The film, which had its West Coast premiere in Barbro Osher Recital Hall celebrates pianist Norman Malone, paralyzed on his right side, and his quest to play a challenging piano concerto.
By Alex Heigl
Norman Malone had every reason to give up. A promising pianist in his youth, he was paralyzed on his right side by an attack when he was just 10 years old. But Malone took the difficult path; and as the poem says, that has made all the distance: He dedicated himself to learning some of the most difficult piano music written for the left hand alone, never telling anyone of this lifelong quest until he was 78 years old, at which point he set on the new path of achieving a lifelong dream: To play with a symphony orchestra.
A film chronicling Malone's story, For the Left Hand, has garnered rave reviews at film festivals and saw its Bay Area premiere at SFCM on Nov. 10 as part of Associate Dean of Diversity, Equity, and Inclusion Jason Hainsworth's initiatives. Hainsworth called the film "a truly compelling story" that "speaks to many things such as racism, ableism but also to perseverance and love of music." Present at the screening were the film's co-director Gordon Quinn and writer and producer Howard Reich (former music critic for the Chicago Tribune), who led a discussion after the film.
"The film started out as a newspaper story," Reich said. "I found out about Norman by coincidence and at that point he was 78. He discovered his love of the piano when he was 5 years old and became quite accomplished. But when he was 10 years old, a terrible thing happened."
Malone's father, recently released from a mental institution and suffering from advanced syphilis, had decided that he was going to die, and thought, in his condition, that he couldn't leave his wife with Norman and his two brothers to raise by herself. One night, he attacked all three of them while they were sleeping before leaving the house and killing himself.
Reich continued, "All three boys survived, but all three were left paralyzed on their right side because they'd all been struck on the left side of their head."
Norman recuperated from the horrifying ordeal and yearned to return to the piano but felt it was impossible, not knowing that there actually is a voluminous library of music written for one-handed piano. And in fact, when Malone told his teachers he hoped to return to the piano, they signed him up for a psych evaluation.
Malone found a teacher and became an accomplished left-handed pianist before entering DePaul University's School of Music. After earning his graduate degree, Malone spent his entire career as a choral teacher in a Chicago public high school, never telling anyone outside of his immediate family where his paralysis stemmed from—or that he was continuing to practice his left-hand repertoire in secret.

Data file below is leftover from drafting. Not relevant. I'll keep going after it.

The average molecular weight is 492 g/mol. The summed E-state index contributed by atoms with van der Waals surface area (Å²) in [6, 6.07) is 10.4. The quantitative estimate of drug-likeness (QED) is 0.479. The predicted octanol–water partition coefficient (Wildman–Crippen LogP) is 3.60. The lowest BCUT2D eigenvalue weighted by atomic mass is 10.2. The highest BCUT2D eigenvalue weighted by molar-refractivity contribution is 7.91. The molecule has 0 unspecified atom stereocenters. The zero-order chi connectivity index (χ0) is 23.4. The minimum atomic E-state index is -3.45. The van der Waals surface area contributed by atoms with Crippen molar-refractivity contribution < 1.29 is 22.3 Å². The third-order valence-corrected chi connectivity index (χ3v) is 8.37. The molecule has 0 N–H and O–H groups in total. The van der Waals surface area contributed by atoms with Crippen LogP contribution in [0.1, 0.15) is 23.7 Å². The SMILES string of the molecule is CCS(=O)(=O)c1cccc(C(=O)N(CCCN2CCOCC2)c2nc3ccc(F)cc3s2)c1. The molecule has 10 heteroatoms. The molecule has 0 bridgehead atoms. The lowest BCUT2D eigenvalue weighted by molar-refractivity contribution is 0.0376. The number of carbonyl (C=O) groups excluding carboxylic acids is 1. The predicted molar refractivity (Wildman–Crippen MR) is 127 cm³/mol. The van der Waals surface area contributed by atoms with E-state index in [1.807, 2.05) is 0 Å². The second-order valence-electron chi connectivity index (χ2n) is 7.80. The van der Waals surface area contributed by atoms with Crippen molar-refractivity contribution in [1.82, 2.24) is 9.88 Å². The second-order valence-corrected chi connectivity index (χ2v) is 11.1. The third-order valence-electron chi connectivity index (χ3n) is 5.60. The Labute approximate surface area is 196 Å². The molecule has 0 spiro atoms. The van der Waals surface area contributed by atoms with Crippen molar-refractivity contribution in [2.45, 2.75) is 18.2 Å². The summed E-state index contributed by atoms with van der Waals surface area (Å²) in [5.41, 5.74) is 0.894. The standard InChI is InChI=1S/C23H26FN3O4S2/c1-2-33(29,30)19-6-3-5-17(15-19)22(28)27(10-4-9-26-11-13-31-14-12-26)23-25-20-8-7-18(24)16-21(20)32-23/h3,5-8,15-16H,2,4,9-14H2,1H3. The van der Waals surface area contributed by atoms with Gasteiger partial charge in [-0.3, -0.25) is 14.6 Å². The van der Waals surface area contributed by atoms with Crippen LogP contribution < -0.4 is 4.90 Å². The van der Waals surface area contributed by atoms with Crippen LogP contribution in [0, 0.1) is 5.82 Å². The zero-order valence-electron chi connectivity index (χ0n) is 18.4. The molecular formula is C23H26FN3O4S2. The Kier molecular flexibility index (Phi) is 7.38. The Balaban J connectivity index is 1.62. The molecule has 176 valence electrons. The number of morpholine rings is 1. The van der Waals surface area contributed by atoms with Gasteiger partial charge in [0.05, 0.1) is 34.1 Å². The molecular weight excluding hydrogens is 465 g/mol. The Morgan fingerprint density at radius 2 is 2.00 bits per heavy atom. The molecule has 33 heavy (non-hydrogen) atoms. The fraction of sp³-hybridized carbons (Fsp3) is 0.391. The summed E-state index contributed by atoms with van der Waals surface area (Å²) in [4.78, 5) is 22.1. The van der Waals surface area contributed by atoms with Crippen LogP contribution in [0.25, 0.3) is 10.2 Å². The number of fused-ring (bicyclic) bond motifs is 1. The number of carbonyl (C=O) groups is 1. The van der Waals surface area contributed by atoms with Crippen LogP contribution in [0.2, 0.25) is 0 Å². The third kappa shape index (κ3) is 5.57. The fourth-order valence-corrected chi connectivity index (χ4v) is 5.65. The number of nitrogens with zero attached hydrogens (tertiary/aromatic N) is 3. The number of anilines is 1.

After hearing about Malone completely by chance, Reich spent months putting together an article about him, and the resulting tide of interest wound up in Malone's invitation to perform Ravel's Piano Concerto for the Left Hand (which he had been practicing for the last 60 years, and never performed) with the West Hartford Symphony Orchestra.
Left-hand-only piano pieces have existed for years as études or other practice tools for years, but Reich thinks a sea change occurred with Paul Wittgenstein, the brother of famous philosopher Ludwig Wittgenstein. Paul was a talented pianist who volunteered to fight in World War I and lost his right arm in battle. Returning to civilian life, Paul resolved that he would become a left-handed pianist, and spent years developing his left-hand technique. One thing that aided Paul was the Wittgenstein family wealth. So Paul began to use this fortune to commission piano works, including concertos, for the left hand alone. One of the first was Ravel's, but he also commissioned works from other towering composers like Profokiev, Hindemith and Britten, though of all these pieces, the Ravel concerto is played the most; Reich calls it "the greatest of all left-hand concertos."
"The response to the film has really been gratifying, particularly from the music community," Quinn said. "But I think it also raises a lot of questions about disability, and people with disabilities and how they're viewed. And Norman only talks about it a little, but we're able to show how much he was able to contribute to people's lives, as a father, as a teacher, and how much he's done out in the world. All of the arts are a place where people with disabilities find other ways to make connections and expressions, and Norm is a wonderful example of that."
Despite all the weighty subject matter and history, the film is ultimately a testament to the human spirit—and in particular, Malone's. "If you met Norman today, and didn't know everything I just told you," Reich said, "you'd say, 'Obviously, nothing bad ever happened to this man in his life.' He's the most upbeat, life-affirming person. He just goes onward."
Learn more about SFCM's Diversity, Equity and Inclusion initiatives here.